As much as archivists can try not to become attached to the collections they are working on, it happens. A student asked me (Veronica) the other day what my favorite collection at the Archives is, which one is the most interesting. My first thought was the collection I was currently processing, but then again, my favorite collection almost always seems to be the one I am currently working on. Every collection has a story, just like the people involved. And as an archivist, you become a part of that story as you describe it for others to understand.
One of my first projects at the Archives was digitizing the slides of Henry S. Kaiser, Jr. Kaiser was born with a heart defect and contracted tuberculosis in his late teens, which led to him spending three years at the Seward Sanitorium from 1950-1953. During his stay, he had a camera and began documenting everyday life at the Sanitorium. Many of those who were patients were Alaska Natives, and even though they were ill, most smiled while Henry snapped their photograph. I digitized all of the slides and added most to the Alaska Digital Archives. Henry was even able to caption most of the slides with each person’s name and origin. Most people only had their photograph taken once, others numerous times. One person I became interested in was Henry Bowen, as he made a constant appearance among the slides. One of the captions for a photograph of him read, “Bowen with first clothes in five years. Happy Ending!!!” After seeing Henry Bowen in many photographs wearing the robes of a patient, I felt the excitement Henry Kaiser did. I was glad to know part of the story of Henry Bowen, and learn that he did survive and left the Sanitorium.
And then there were the Wemarks: McKenna and Joy Wemark, husband and wife. There were two photographs of McKenna, and one of the couple together. Henry Kaiser labeled the slides, indicating Joy Wemark as “Lap Land descent” and the couple from Wales, Alaska. Being new to Alaska, I quickly asked Arlene about “Lap Land descent,” as I had never come across that before, but in my quick Google search I learned that Lapland is a region that stretches across Norway, Sweden, Finland, and Russia. Arlene told me that some of the inhabitants of that region immigrated to Alaska due to requests from the American government to teach reindeer herding to Alaska Natives. After I learned this new information, I quickly went on my way digitizing more slides.
After I finished digitizing the Henry Kaiser slides I moved on to a couple other projects. My most recent was to reprocess and describe the Charles V. Lucier papers. Lucier was an Alaskan anthropologist and archaeologist. He studied Eskimo culture and house ruins at Kotzebue Sound, and did a field study of the culture of the Noatak Eskimos in 1952. He taught in schools in Karluk and Talkeetna from 1952-1955, participated in the Cook Inlet Native Association and Urban Natives United dance groups (1965-1975), and was involved in recording folklore in the Seward Peninsula, Norton Sound, and Kotzebue Sound regions (1960-1978). The collection consists of his archaeology- and anthropology-related papers, correspondence, personal and family papers, and photographs, transparencies, and slides.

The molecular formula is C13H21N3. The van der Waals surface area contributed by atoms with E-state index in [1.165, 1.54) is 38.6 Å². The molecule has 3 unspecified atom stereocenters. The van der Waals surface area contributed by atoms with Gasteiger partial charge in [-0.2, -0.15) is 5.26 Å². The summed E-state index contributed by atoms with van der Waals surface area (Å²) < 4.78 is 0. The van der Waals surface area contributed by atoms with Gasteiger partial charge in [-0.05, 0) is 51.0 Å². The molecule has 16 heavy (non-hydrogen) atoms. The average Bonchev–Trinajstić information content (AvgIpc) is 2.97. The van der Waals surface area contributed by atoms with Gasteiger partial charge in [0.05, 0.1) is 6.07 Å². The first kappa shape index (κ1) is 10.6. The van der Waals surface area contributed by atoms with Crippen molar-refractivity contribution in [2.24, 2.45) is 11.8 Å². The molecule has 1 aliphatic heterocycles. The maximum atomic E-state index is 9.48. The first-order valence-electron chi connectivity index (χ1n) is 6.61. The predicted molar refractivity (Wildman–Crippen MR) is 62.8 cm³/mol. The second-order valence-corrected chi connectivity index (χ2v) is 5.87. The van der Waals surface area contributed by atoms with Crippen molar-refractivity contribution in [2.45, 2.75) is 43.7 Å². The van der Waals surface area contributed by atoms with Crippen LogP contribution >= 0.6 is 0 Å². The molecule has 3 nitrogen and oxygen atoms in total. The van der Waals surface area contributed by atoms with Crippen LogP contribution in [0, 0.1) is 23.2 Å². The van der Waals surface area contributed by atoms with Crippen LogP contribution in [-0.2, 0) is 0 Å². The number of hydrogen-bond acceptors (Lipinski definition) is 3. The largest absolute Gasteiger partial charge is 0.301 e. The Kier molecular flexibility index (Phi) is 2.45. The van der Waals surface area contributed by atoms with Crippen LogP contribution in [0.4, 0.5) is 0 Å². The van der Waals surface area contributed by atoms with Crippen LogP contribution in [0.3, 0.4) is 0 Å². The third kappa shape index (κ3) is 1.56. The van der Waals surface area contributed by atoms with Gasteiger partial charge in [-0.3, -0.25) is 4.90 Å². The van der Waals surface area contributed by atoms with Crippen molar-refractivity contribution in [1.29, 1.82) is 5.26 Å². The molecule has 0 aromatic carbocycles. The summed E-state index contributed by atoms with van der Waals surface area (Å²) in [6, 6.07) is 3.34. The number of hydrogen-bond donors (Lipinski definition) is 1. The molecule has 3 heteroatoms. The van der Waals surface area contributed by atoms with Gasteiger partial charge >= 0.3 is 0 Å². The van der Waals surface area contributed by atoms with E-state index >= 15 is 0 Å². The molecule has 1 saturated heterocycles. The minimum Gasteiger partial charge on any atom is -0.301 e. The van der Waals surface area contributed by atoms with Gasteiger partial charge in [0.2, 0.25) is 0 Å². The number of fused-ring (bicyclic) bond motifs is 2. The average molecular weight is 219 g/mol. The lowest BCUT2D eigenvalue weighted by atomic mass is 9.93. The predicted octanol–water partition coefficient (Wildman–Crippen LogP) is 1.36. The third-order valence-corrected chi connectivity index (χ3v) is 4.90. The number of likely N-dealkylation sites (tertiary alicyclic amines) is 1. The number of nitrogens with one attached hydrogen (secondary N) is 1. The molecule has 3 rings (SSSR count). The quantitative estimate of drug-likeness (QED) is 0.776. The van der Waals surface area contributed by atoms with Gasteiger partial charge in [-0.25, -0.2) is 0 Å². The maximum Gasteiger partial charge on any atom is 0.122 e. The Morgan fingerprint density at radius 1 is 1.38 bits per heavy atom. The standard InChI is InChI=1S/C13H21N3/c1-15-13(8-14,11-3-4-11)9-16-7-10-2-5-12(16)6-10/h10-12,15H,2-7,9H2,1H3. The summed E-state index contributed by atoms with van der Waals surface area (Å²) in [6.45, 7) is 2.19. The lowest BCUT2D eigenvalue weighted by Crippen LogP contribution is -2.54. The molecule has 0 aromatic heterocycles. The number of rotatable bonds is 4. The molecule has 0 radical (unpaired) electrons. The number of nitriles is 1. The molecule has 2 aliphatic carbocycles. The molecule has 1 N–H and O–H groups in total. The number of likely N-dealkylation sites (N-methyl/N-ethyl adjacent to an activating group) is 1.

As I was updating the legacy finding aid to current standards, I came across his correspondence. Lucier had corresponded with many different people from all walks of life. But one folder title jumped out at me, “Joy Wemark.” My first thoughts were, “Huh, that’s interesting. I wonder if that’s a common name?” And then I read through the letters. Joy’s husband’s name was McKenna. And then I knew, Charles Lucier and his then wife, Grace, were friends with the Wemarks, the same Wemarks that spent time at the Seward Sanitorium. Their correspondence is mostly personal, including an invitation to the Wemarks’ daughter’s wedding.
And I was giddy. I promptly jumped out of my chair and went to Arlene, telling her this. I was an Archivist excited—when two collections with seemingly little or no connection are somehow connected. Especially when the Kaiser collection was my first project and I was given the choice of either Lucier’s papers or another collection for my second.
And then I wondered, what if I had processed a different collection and not Lucier’s, would I have even remembered about the Wemarks? Would the name have jumped out at me, or would I have forgotten about it? But I was able to gain an even greater context about their lives, from their photographs in one collection, to Joy’s letters in another, which Charles Lucier just happened to save. It is these little coincidences that help me love my job.
When I first started working here, I was told that Alaska is actually a small town. I never really believed it until I spent time with these two collections.